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MOVIES OF THE WEEK

September 09, 1990|Kevin Thomas

Little Shop of Horrors (ABC Sunday at 9 p.m.), Frank Oz's 1986 musical remake of the 1960 Roger Corman quickie, is grandly loony, full-bodied and explosively funny. In this giddy mix of hilarity and carnage, Rick Moranis works in a failing flower shop--but one that has in the basement a carnivorous plant about to lurch out of control--and adores his squeaky-voiced co-worker (Ellen Greene), who is also pursued by a sadistic dentist and Elvis wannabe (played by Steve Martin with hilarious abandon).

The Family (Channel 5 Monday at 8 p.m., again on Saturday at 8 p.m.) is a taut 1970 Charles Bronson action picture in which he plays a professional assassin who becomes entangled with a sultry blonde (the late Jill Ireland) as unpredictable as he is.

Smart, funny, touching and sensual, Dirty Dancing (CBS Tuesday at 9 p.m.) is the phenomenally popular 1987 musical/love story set in the Catskills in the early '60s and starring Patrick Swayze as a sexy vacation resort dancer and Jennifer Grey as the bright student beguiled by him on the dance floor--and off.

There's a lethal quality of impersonality to The River (Channel 5 Tuesday at 8 p.m.), a 1984 film dealing with the struggles of a contemporary farm family caught in a squeeze between unfriendly nature and unforgiving banks. It's inspirational misery at its fullest and most manipulative for all its considerable craftsmanship. Mel Gibson and Sissy Spacek are a heroic Tennessee couple facing up to every disaster of nature--and screenwriting.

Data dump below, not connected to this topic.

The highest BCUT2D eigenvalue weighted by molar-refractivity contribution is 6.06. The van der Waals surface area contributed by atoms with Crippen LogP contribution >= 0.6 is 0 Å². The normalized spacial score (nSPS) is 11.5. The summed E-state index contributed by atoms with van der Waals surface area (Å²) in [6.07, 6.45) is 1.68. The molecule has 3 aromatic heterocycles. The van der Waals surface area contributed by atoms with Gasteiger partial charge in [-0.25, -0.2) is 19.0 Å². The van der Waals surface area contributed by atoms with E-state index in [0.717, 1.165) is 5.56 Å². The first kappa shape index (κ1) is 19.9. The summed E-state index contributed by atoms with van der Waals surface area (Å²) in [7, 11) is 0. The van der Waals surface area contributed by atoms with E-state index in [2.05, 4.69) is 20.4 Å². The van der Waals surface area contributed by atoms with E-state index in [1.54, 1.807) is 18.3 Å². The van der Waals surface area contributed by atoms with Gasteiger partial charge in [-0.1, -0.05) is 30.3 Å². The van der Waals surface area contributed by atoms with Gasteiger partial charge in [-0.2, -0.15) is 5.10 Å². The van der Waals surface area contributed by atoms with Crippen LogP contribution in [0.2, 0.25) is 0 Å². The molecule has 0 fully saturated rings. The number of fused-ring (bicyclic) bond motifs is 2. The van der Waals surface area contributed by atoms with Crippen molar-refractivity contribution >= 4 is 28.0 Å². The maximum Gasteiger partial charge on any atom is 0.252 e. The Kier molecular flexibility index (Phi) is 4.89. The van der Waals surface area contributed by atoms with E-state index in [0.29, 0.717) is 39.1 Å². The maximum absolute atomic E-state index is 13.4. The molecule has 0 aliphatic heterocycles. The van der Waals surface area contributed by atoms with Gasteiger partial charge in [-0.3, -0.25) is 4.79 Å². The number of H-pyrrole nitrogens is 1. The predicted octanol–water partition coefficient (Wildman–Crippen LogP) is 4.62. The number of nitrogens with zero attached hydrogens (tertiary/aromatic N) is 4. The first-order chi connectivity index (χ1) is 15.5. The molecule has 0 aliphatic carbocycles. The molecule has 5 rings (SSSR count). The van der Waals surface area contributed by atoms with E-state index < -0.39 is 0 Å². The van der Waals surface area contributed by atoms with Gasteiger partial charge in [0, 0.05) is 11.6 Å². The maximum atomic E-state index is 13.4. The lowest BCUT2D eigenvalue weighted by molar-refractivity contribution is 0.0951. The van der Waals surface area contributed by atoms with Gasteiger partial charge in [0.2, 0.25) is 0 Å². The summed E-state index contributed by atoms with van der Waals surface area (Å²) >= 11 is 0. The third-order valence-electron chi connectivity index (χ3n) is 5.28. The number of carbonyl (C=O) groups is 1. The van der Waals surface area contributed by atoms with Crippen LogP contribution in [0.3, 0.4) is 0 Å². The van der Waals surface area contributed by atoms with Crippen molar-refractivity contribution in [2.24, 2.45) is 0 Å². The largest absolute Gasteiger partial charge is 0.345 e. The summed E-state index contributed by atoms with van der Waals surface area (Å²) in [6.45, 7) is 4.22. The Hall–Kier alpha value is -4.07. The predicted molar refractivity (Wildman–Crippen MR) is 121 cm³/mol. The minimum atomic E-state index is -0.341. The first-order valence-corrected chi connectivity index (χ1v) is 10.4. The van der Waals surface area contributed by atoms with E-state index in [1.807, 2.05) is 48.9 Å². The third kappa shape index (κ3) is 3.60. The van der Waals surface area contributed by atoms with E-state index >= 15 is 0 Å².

The Best of Times (Channel 5 Wednesday at 8 p.m.) cannily plays it both ways, giving us a lip-smacking tale of All-American wish fulfillment and a witty satire on its dangers. Robin Williams stars as a man who gets to undo the 65-yard touchdown pass he dropped in high school a decade earlier.

Running (Channel 5 Thursday at 8 p.m.) is a modest but not unworthy 1979 release in which Michael Douglas becomes obsessed with running at the expense of his marriage to an understanding but fed-up Susan Anspach.

Roxanne (CBS Friday at 9 p.m.), directed by Fred Schepisi, is a warm, nimble and utterly contemporary romance. Steve Martin stars as the modern-day Cyrano de Bergerac, fire chief of an old-fashioned American ski village and prince of a fellow whose success with women is defeated by the size of his nose (and an apparent allergy to anesthetics that rules out plastic surgery). Daryl Hannah is the smart and sublimely beautiful Roxanne, and Rick Rossovich is the good-looking but not-so-swift jock Martin coaches in his pursuit of Hannah.

Although there's something tentative and episodic about Claudia Weill's 1980 film It's My Turn (Channel 5 Friday at 8 p.m.), it does have wit, poignance and a real feel for character and relationships. Jill Clayburgh stars as a math professor seemingly secure in her relationship with aggressive property developer Charles Grodin--until she meets her brand-new mother-in-law's son, Michael Douglas.

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